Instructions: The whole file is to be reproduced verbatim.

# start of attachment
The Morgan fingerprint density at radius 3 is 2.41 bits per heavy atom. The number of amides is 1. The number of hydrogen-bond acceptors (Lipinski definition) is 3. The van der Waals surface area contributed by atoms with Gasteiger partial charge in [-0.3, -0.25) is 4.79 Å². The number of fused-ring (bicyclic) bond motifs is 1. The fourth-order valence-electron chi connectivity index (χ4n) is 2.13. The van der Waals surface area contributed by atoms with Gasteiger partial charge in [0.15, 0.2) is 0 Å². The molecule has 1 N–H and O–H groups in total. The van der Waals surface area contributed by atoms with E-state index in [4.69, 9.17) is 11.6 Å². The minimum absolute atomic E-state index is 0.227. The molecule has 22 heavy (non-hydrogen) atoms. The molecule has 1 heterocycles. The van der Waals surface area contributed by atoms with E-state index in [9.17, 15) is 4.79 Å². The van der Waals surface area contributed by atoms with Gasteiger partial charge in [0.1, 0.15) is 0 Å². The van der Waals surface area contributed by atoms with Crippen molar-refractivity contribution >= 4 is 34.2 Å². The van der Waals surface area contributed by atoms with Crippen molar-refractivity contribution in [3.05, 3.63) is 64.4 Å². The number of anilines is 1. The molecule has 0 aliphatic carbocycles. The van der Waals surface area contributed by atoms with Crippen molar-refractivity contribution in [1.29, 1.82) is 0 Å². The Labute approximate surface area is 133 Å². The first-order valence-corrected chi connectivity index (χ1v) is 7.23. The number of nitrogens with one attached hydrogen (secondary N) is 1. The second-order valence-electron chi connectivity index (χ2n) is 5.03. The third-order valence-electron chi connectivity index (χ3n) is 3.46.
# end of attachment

The Morgan fingerprint density at radius 3 is 2.41 bits per heavy atom. The number of amides is 1. The number of hydrogen-bond acceptors (Lipinski definition) is 3. The van der Waals surface area contributed by atoms with Gasteiger partial charge in [-0.3, -0.25) is 4.79 Å². The number of fused-ring (bicyclic) bond motifs is 1. The fourth-order valence-electron chi connectivity index (χ4n) is 2.13. The van der Waals surface area contributed by atoms with Gasteiger partial charge in [0.15, 0.2) is 0 Å². The molecule has 1 N–H and O–H groups in total. The van der Waals surface area contributed by atoms with E-state index in [4.69, 9.17) is 11.6 Å². The minimum absolute atomic E-state index is 0.227. The molecule has 22 heavy (non-hydrogen) atoms. The molecule has 1 heterocycles. The van der Waals surface area contributed by atoms with E-state index in [9.17, 15) is 4.79 Å². The van der Waals surface area contributed by atoms with Gasteiger partial charge in [0.1, 0.15) is 0 Å². The van der Waals surface area contributed by atoms with Crippen molar-refractivity contribution >= 4 is 34.2 Å². The van der Waals surface area contributed by atoms with Crippen molar-refractivity contribution in [3.05, 3.63) is 64.4 Å². The number of anilines is 1. The molecule has 0 aliphatic carbocycles. The van der Waals surface area contributed by atoms with Crippen molar-refractivity contribution in [1.29, 1.82) is 0 Å². The Labute approximate surface area is 133 Å². The first-order valence-corrected chi connectivity index (χ1v) is 7.23. The number of nitrogens with one attached hydrogen (secondary N) is 1. The second-order valence-electron chi connectivity index (χ2n) is 5.03. The third-order valence-electron chi connectivity index (χ3n) is 3.46.